Screenshot taken from Facebook Video
Like many others all around the world, I cheered when I read the news yesterday evening that all 12 Thai boys and their 25-year-old assistant soccer coach had been safely rescued from a cave in Northern Thailand—after being trapped inside for two weeks.
Since reading about how they had gone missing on June 23, I found myself riveted to my phone screen for any news about the “Thai cave rescue”.
My heart went out to their families and friends when I read that they had been missing for more than a week after what was supposed to be a half-day trek into Tham Luang cave. And I was moved to read that 1,000 people (from all over the world, including Australia, United States, Britain, Germany, Japan and China) had stepped forward to help in the massive search to find them.
When they were found nine days later (July 3) by a pair of British divers some 4km from the cave entrance, I was elated. But joy quickly gave way to heartache at the news that a former Thai Navy Seal, Saman Gunan, 38, had lost consciousness and died last Friday after placing spare tanks along the route.
The dramatic and dangerous rescue operation, which started on Sunday morning, had me on the edge of my seat, and every news notification I received about another boy being successfully extracted from the waterlogged cave evoked relief and joy.
I didn’t know any of the boys or the rescuers personally, but I was emotionally invested right from the get-go. At first, it might have been because I felt as though I could empathize with them in a tiny way, having visited a cave in South Korea a few months ago, which helped me envision the cold, damp, dark, rocky, and dreary environment they were in.
But like many others, what eventually captivated me were the stories of selflessness and sacrifice from the many individuals who had stepped forward to help out in this rescue endeavor—on their own accord and at their own expense. From the soldiers, engineers, paramedics, divers, cooks, and even volunteers who helped to wash the uniforms of the rescue workers, it was apparent that the boys’ plight had not only gripped the world, it had galvanized the international community into action.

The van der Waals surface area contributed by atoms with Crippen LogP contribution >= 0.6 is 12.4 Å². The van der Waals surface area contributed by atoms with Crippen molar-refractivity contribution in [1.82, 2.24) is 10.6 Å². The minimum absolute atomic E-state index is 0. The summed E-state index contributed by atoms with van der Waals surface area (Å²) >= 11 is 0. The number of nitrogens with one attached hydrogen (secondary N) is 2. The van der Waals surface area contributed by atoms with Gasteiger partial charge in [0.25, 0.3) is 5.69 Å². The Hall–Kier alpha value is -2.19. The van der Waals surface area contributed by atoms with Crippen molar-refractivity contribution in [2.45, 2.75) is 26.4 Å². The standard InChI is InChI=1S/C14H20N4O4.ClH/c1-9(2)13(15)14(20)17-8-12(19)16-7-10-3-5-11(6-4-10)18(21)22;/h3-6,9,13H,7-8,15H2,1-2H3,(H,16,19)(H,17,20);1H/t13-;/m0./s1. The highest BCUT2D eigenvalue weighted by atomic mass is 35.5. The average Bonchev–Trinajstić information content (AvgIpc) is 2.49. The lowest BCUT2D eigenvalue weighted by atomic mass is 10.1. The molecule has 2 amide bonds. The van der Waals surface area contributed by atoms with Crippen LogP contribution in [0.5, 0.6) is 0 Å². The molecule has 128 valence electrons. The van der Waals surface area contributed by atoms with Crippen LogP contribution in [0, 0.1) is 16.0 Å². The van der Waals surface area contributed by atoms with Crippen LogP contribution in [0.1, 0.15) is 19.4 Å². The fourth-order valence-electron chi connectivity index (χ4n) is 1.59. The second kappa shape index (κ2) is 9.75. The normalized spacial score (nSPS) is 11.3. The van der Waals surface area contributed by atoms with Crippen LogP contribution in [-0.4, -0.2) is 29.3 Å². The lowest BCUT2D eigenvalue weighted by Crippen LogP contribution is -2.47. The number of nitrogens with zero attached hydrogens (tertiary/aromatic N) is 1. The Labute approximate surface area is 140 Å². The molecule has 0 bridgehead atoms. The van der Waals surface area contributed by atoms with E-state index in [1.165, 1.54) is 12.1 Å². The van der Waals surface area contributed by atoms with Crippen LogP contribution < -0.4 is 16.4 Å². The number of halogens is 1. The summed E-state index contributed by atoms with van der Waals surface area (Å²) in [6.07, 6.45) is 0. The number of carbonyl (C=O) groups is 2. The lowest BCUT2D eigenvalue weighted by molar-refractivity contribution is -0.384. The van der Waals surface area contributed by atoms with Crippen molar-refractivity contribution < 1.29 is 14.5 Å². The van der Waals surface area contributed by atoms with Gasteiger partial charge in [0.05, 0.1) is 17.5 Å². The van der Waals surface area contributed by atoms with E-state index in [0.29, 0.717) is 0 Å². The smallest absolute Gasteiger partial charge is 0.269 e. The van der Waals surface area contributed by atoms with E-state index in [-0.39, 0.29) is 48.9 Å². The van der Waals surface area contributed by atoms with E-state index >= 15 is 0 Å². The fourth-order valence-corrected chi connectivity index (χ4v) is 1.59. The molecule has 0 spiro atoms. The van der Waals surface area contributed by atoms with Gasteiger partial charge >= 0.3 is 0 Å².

Even in the cave, the acts of selflessness continued. The assistant coach had reportedly given his share of the meager food supply to the boys during their 10-day ordeal and was therefore one of the weakest when they were found by the British divers. It was also revealed that a doctor and three Thai Navy Seals had stayed with the group the whole time since they were found more than a week ago.
But perhaps the greatest act of sacrifice that made the strongest impact was the news that former Thai Navy Seal diver, Saman Gunan, had died in his attempt to rescue the 12 boys and their coach.
Despite knowing how dangerous and risky the operation was, that did not deter him from willingly putting his life on the line for the boys. Days before his death, he had even recorded a heartbreaking video clip that had showed him standing near the steps of an airplane, and vowing to “bring the kids home”. His mindset then probably reflected what a Belgian cave diver had said in another news report, “If you’re a Navy Seal, yes, you’ll sacrifice yourself.” A BBC report later summed up Gunan’s death poignantly, “He died so that they might live.”
And that eventually proved to be the case, with all 13 of them finally rescued successfully in a grueling effort that spanned three days and involved 13 international divers and 5 Thai Navy Seals. Not only had Gunan’s death underscored the perils of the operation, it ultimately contributed in a large way to ensuring that the necessary safety precautions were taken so that no more lives would be lost.
It’s sacrifices like these that move us to tears because it shows us two things: the value of life and the best of humanity—shown in the form of love and sacrifice. As the Bible says in John 15:13, “Greater love has no one than this: to lay down one’s life for one’s friends.”
I couldn’t help but notice many parallels between the Thai cave rescue and God’s rescue plan for humanity. Just like the 12 boys and their assistant coach who were trapped in the cave, unable to save themselves from their predicament, we too were stuck in our sins, completely helpless and incapable to save ourselves. In both cases, the only outcome that awaited us was death.
Help had to come from the outside. Theirs came in the form of expert divers who were prepared to risk their lives and dive into the waterlogged caves where there was near-zero visibility in order to save the lives of the 13. Similarly, Jesus Christ had to enter into our fallen world to live among us and eventually die for us on the cross. Though He knew it would cost Him everything, it did not stop Him from doing so, because that was the only way that we could live.
So as we applaud and recognize those heroes who sacrificially gave of their time, effort, resources and even lives, may it remind us once again of the greatest act of sacrifice done for humanity: Jesus giving His life for us not merely while we were strangers, but while we were enemies.
Let’s also not stop at thanksgiving and awe. As CNN writer Jay Parini put it, “And everyone is beholden to Saman Gunan, the Thai diver who lost his life a few days ago while making his way out of the Tham Luang complex of caves.” Just like the boys, who would be forever beholden to Gunan and whose lives would change forever because of this incident, our lives must change because of what Christ has done for us.
Jesus died for us all, so that we could live—not for ourselves, but for Him who died and was raised for us (2 Corinthians 5:15).